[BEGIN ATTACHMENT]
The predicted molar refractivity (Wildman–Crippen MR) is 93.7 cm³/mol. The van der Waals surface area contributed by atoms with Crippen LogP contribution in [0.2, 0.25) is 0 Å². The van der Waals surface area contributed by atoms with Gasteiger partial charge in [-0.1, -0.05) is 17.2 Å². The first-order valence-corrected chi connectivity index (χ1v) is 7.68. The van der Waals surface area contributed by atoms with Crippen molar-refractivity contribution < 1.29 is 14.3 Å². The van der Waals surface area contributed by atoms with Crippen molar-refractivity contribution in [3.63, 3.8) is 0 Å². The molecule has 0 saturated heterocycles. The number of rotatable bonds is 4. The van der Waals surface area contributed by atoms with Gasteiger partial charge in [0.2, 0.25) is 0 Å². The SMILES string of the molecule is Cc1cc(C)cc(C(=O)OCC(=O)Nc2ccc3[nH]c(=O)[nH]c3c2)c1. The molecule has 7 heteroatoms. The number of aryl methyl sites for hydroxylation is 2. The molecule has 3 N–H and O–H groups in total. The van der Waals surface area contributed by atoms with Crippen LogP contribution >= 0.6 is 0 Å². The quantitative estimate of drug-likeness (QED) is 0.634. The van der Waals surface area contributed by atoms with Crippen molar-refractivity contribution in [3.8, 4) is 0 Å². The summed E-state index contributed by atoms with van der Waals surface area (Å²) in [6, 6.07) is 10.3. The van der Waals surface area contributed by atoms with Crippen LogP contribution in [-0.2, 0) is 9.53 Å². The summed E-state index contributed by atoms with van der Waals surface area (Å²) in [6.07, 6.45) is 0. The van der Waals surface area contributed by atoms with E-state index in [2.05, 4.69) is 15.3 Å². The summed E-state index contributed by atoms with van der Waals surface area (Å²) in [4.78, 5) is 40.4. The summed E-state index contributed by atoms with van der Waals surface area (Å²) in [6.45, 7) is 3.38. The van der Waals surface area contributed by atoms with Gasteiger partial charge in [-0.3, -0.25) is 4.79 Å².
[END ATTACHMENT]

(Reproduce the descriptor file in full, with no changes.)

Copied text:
The predicted molar refractivity (Wildman–Crippen MR) is 93.7 cm³/mol. The van der Waals surface area contributed by atoms with Crippen LogP contribution in [0.2, 0.25) is 0 Å². The van der Waals surface area contributed by atoms with Gasteiger partial charge in [-0.1, -0.05) is 17.2 Å². The first-order valence-corrected chi connectivity index (χ1v) is 7.68. The van der Waals surface area contributed by atoms with Crippen molar-refractivity contribution < 1.29 is 14.3 Å². The van der Waals surface area contributed by atoms with Crippen molar-refractivity contribution in [3.63, 3.8) is 0 Å². The molecule has 0 saturated heterocycles. The number of rotatable bonds is 4. The van der Waals surface area contributed by atoms with Gasteiger partial charge in [0.2, 0.25) is 0 Å². The SMILES string of the molecule is Cc1cc(C)cc(C(=O)OCC(=O)Nc2ccc3[nH]c(=O)[nH]c3c2)c1. The molecule has 7 heteroatoms. The number of aryl methyl sites for hydroxylation is 2. The molecule has 3 N–H and O–H groups in total. The van der Waals surface area contributed by atoms with Crippen LogP contribution >= 0.6 is 0 Å². The quantitative estimate of drug-likeness (QED) is 0.634. The van der Waals surface area contributed by atoms with Crippen molar-refractivity contribution in [3.8, 4) is 0 Å². The summed E-state index contributed by atoms with van der Waals surface area (Å²) in [6, 6.07) is 10.3. The van der Waals surface area contributed by atoms with Crippen LogP contribution in [-0.2, 0) is 9.53 Å². The summed E-state index contributed by atoms with van der Waals surface area (Å²) in [6.07, 6.45) is 0. The van der Waals surface area contributed by atoms with E-state index in [2.05, 4.69) is 15.3 Å². The summed E-state index contributed by atoms with van der Waals surface area (Å²) in [4.78, 5) is 40.4. The summed E-state index contributed by atoms with van der Waals surface area (Å²) in [6.45, 7) is 3.38. The van der Waals surface area contributed by atoms with Gasteiger partial charge in [-0.3, -0.25) is 4.79 Å².